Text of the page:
clock menu more-arrow no yes mobile

Filed under:

ESPN predicts target share for Chiefs wide receivers Tyreek Hill and Sammy Watkins

But is it just a flat-out guess?

NFL: Los Angeles Chargers at Kansas City Chiefs
Tyreek Hill probably telling the media he is a ‘clear No. 1’ wide receiver.
Denny Medley-USA TODAY Sports

ESPN’s Mike Clay (Gary’s favorite) was at it again Tuesday morning, when he released the following article: Rating No. 1 wide receivers for all 32 NFL teams

Using target share, or the percentage of a team’s total targets handled by a single player, the article broke up NFL receiving corps into four tiers:

  • Tier 1 - clear No. 1s
  • Tier 2 - not-quite No. 1s
  • Tier 3 - emerging No. 1s
  • Tier 4 - committee attacks

Based upon those four choices, where would you think the Kansas City Chiefs’ No. 1 wide receiver, Tyreek Hill, would land?

Upon first glance, I think I’d say not-quite No. 1s.

Yes, I’ll admit that Hill is still proving himself among the best at the WR position in the league, but he led Chiefs receivers in targets last year with 105 and finished seventh in receiving yards in the NFL. Travis Kelce’s 122 targets hurt Hill, but his 105 targets still finished within the top 30 players across the league.

But because of the offseason addition of Sammy Watkins, the Hill-Watkins duo fell into the fourth tier, or committee attacks.

Per Clay:

Projected target share: 23/21 percent. Hill isn’t your traditional No. 1 wideout, standing at 5-foot-10, 185 pounds and contributing often as a rusher and returner in addition to a large role as a wide receiver. Still, there’s no question he emerged as Kansas City’s top wideout last year, handling 23 percent of the targets while playing 82 percent of the offensive snaps in 16 games. He’ll have more competition for targets this year with 2014 fourth overall pick Watkins in the house. Last season’s 15 percent target share was underwhelming, but Watkins was on the field for 88 percent of the Rams’ pass plays and handled a 25 percent share while operating as the Bills’ clear top wide receiver from 2014-16. -- Clay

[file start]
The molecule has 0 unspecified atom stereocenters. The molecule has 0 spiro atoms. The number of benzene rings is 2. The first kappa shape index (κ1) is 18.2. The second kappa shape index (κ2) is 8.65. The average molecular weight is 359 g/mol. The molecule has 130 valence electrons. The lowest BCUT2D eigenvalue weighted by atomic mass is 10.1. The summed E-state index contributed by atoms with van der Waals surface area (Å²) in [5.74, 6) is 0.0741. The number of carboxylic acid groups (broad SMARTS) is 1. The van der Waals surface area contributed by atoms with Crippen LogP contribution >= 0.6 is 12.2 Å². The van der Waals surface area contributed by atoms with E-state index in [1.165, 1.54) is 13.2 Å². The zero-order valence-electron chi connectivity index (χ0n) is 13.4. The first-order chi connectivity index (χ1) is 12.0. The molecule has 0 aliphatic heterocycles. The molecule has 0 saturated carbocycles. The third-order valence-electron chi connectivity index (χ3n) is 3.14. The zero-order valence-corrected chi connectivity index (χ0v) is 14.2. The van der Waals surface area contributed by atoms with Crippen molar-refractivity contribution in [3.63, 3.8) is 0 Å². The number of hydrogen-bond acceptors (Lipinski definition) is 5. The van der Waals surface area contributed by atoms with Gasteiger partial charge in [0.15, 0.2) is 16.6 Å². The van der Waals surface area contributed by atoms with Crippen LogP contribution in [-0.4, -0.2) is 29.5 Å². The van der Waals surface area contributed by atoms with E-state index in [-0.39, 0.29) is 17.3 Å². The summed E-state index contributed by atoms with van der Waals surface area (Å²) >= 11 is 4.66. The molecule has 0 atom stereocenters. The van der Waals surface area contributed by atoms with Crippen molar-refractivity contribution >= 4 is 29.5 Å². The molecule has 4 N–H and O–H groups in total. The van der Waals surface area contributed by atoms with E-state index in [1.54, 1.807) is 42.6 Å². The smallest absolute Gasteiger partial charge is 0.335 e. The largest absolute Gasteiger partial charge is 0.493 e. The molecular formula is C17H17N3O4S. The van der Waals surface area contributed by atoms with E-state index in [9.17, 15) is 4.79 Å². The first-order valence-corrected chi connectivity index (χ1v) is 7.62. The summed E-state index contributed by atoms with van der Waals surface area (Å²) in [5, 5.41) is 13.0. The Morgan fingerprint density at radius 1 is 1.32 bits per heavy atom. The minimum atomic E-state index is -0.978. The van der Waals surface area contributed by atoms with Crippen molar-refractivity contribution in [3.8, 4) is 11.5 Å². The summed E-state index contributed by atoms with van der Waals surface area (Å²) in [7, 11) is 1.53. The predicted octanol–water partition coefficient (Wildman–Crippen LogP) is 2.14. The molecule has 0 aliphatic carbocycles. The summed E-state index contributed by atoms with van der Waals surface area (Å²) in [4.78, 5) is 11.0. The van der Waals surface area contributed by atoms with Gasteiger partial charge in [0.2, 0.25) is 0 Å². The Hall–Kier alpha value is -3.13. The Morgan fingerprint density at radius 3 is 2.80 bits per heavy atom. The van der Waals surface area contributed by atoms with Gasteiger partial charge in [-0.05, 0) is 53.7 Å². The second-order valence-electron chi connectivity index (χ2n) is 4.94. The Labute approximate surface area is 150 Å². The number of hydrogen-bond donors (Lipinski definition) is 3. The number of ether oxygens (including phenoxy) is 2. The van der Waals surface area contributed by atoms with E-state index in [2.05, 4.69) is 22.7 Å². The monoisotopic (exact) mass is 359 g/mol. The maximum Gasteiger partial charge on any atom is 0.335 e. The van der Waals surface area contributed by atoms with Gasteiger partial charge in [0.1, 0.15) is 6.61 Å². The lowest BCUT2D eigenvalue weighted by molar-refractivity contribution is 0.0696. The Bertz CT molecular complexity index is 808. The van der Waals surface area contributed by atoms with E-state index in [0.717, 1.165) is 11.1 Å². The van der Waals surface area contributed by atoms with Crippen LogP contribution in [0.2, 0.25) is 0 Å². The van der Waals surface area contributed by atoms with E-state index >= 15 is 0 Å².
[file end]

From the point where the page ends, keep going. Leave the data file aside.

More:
While I think Clay has a point—Hill’s target share may go down—I’m not sure about his logic that defines a top-10 wide receiver as deserving of the fourth tier regardless of who has joined him this offseason. Other fourth-tier situations included the Cleveland Browns’ Jarvis Landry and Josh Gordon and the Minnesota Vikings’ Adam Thielen and Stefon Diggs.

You’d take all three of these combos (Hill/Watkins, Landry/Gordon and Thielen/Diggs) before third-tier situations such as Oakland’s Amari Cooper, Washington’s Josh Doctson or the Jets’ Robby Anderson and certainly before some of the second-tier situations listed like Carolina’s Devin Funchess and San Francisco’s Pierre Garcon.

And I get Clay is in the business of projections (that’s his job—to make projections for each team no matter what, so keep that in mind), but calling Hill and Watkins for 23 percent and 21 percent, respectively, with an offense with new elements, a rookie quarterback with one game to his name and not knowing how Kareem Hunt’s improved receiving skills or how the return of like Chris Conley will factor in seems more like a guess than anything else.

NEW: Join Arrowhead Pride Premier

If you love Arrowhead Pride, you won’t want to miss Pete Sweeney in your inbox each week as he delivers deep analysis and insights on the Chiefs' path to the Super Bowl.